Androsace septentrionalis is a small herb with a basal rosette of leaves and several narrow umbels of tiny white flowers. Plants are annual or biennial, growing 5-20 cm tall from shallow roots in open soil in warm slope positions from lowlands into lower alpine zone (uncommon in Denali). Leaves are lanceolate, margins entire or slightly toothed, often reddish-green, 0.5-5 cm long. The comparatively tall stems are leafless, erect, a few to many from a plant, usually of unequal heights. Stems are glabrous or pubescent with short, branched hairs. The inflorescences are umbels (many flowers radiating from one point) with 5-20 small white flowers. The petals are fused into a five-lobed bell 3-5 mm long, white at the tips with a yellow center. Flowers develop into rounded 5-valved capsules. Androsace septentrionalis differs from Androsace chamaejasme in that plants lack long, unbranched hairs.
Androsace septentrionalis is an annual or biennial plant. An individual germinates before winter, overwinters, and continues to develop and flower through the next the growing season before dying. Plants begin to grow and flower shortly after snowmelt, flowering for a month in the Rockies (Inouye et al. 2003). The phenology is variable by year, tightly correlated to environmental variables.
Androsace septentrionalis is monoecious with bisexual flowers. Other species of Androsace are insect-pollinated (Mosquin 1971). Flowers are likely self-incompatible. The fruits are dry capsules with many seeds. Seeds are reported as both dormant and non-dormant (Amen 1966).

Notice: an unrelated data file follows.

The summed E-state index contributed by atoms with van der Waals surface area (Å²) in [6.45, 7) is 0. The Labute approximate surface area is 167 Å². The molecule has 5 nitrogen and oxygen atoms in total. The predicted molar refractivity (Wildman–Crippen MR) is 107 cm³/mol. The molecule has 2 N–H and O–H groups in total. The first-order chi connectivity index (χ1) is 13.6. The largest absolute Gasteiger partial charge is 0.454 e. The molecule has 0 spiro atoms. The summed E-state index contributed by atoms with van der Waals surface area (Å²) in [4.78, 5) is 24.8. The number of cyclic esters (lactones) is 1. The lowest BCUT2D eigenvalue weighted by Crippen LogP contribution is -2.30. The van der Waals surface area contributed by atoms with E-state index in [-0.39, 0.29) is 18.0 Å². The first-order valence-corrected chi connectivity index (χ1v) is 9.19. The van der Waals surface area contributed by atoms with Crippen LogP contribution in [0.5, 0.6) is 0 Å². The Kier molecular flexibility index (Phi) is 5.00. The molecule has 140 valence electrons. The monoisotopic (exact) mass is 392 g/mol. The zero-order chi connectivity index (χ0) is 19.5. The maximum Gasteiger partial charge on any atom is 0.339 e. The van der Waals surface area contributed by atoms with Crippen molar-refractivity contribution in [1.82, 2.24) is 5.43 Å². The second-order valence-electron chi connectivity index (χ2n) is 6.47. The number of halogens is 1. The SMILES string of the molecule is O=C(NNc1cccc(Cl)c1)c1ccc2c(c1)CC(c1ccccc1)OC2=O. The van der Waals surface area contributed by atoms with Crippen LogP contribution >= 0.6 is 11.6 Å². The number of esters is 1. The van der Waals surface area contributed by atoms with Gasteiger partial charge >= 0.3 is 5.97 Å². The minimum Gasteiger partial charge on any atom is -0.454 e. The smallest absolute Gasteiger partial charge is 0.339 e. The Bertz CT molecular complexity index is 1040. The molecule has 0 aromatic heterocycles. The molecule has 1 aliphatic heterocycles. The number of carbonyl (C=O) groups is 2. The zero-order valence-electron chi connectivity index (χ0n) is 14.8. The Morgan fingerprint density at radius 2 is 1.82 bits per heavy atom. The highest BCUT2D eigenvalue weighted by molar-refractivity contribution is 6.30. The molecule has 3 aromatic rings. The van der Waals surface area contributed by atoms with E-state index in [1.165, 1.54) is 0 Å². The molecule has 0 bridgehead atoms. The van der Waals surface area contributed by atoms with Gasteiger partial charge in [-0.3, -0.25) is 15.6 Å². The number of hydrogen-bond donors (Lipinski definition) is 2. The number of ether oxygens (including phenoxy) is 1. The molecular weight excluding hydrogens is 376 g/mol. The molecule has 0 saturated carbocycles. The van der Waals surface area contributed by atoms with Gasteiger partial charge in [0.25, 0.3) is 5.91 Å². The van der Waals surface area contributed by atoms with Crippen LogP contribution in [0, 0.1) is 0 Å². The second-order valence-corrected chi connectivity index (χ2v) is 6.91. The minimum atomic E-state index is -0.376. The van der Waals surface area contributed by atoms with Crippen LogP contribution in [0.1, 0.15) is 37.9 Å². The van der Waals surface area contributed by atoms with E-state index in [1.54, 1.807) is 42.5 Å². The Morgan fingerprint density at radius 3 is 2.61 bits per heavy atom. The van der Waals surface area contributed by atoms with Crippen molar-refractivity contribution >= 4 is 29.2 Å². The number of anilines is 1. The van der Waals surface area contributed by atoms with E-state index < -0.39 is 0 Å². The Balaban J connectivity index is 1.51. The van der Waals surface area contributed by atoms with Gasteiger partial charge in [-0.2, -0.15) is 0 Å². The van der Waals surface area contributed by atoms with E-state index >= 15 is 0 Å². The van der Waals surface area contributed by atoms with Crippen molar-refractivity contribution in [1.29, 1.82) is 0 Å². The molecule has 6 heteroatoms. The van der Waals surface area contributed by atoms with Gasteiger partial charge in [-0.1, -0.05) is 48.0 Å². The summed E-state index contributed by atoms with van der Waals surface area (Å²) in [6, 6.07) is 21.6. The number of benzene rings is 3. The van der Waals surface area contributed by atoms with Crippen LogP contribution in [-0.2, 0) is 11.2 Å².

Androsace septentrionalis is a circumpolar species that occurs in hills and mountains throughout northern areas of the globe. In North America, this species occurs from Alaska across Canada to Greenland, south through the western half of the United States to Texas. In Alaska, Androsace septentrionalis occurs widely including in the interior hills, Alaska Range, Seward Peninsula, Brooks Range, North Slope, and the Chugach, Wrangell and St Elias mountain ranges. Androsace septentrionalis is known from a handful of mid-elevation localities in Denali, all located in the foothills in the northeastern corner of the Park.
All specimens recorded were from above 500 m, with an average altitude of 880 m. Most specimens were found on south facing slopes. This species prefers low to moderately steep slopes; the average site had an incline of 18 degrees.